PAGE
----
3. The Keswick Yard at 86.32 cm ±6.74 or 33.98 inches ±2.655 has a standard deviation which is much bigger than that arbitrarily chosen by Porteous (1973) at 33 inches ± 0.5. This suggests that the pace hypothesis is a much weaker contender than Porteous believed.

        4. The preliminary analysis strongly supports the existence of a megalithic yard as suggested by Thom (1955).


In this stage methods have been developed to classify objectively different types of stone ring known. Objective analysis would be particularly useful in

the examination of difficult circles which have not previously been classified. It would also lead to more accurate determination of the circle centre and hence would provide more accurate information for investigation of megalithic yard measurements. There are four main geometrical types of stone ring: circle, flattened ring, egg shaped ring and ellipse. In the cases of the circle there is one construction point, the centre, and in the case of the ellipse there are two points, the foci. In the case of the flattened and the egg shaped rings there are several construction points from which auxiliary arcs are drawn but in both the flattened and the egg shaped ring there is a main centre from which an arc of at least 180° is derived. Determination of this main arc centre is of prime importance in all rings (for an ellipse this point would be the centroid) for the shape can be specified with reference to this point. In all cases classification involves determination of the centroid, the main arc centre, the long axis and the short axis. The problem has turned out to be much more complex than had been anticipated but it is believed that a solution can be found and an objective method of classification is being developed.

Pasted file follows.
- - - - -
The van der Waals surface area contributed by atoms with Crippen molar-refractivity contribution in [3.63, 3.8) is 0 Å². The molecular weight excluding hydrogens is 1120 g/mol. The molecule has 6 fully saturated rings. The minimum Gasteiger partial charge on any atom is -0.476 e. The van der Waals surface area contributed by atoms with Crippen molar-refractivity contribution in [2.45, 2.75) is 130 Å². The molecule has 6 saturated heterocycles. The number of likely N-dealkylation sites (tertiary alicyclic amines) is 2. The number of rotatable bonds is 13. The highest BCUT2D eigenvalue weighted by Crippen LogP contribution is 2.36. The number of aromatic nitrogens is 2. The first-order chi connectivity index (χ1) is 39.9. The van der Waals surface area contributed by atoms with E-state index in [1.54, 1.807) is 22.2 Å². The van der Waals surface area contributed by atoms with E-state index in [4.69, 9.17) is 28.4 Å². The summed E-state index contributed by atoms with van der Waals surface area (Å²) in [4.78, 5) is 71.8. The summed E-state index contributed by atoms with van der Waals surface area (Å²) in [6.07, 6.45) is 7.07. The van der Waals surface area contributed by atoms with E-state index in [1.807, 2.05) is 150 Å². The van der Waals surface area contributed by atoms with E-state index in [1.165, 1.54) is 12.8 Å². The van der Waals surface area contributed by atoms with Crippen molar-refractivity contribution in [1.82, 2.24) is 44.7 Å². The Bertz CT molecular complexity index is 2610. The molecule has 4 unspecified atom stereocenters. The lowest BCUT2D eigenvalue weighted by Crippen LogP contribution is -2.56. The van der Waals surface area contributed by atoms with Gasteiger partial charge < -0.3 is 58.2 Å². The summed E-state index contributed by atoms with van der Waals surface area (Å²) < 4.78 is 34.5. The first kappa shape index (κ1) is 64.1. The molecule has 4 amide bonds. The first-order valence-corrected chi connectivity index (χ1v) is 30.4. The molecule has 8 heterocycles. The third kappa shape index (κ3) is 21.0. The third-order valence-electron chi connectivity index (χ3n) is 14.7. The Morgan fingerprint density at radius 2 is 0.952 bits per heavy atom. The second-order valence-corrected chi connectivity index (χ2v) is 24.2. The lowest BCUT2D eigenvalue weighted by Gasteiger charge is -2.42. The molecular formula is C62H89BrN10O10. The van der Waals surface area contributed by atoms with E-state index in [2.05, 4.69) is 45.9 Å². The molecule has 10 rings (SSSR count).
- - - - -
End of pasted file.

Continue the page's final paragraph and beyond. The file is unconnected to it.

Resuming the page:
COLLECTION OF DATA         Data were obtained in two ways. Firstly from a survey of the site carried out by pupils and secondly from published plans of the various sites.

SURVEY OF CASTLE RIGG         The method used has been modified in the light of experience. It has also been discovered that the theodolite used is accurate only to above five minutes of arc. Measurements are now being taken as polar co-ordinates. The theodolite was placed over the estimated centre of the circle and was first sighted on the cairn on top of Skiddaw Little Man, a prominent local land mark. Measurements were then taken on each stone, marked by a thin rod set up at its highest point. The final reading was taken on Skiddaw Little Man cairn and the data was accepted if this reading was the same as the original one. It is desirable that such measurements should be checked by a second independent observer but this has not yet been done. The distance on the ground from underneath the theodolite to the left and right edges of each stone (that is tangential measurements) at its base was made and agreed by two independent observers. The distance from the reference point to the centre of each stone was taken to be the arithmetic mean of the two tangential measurements.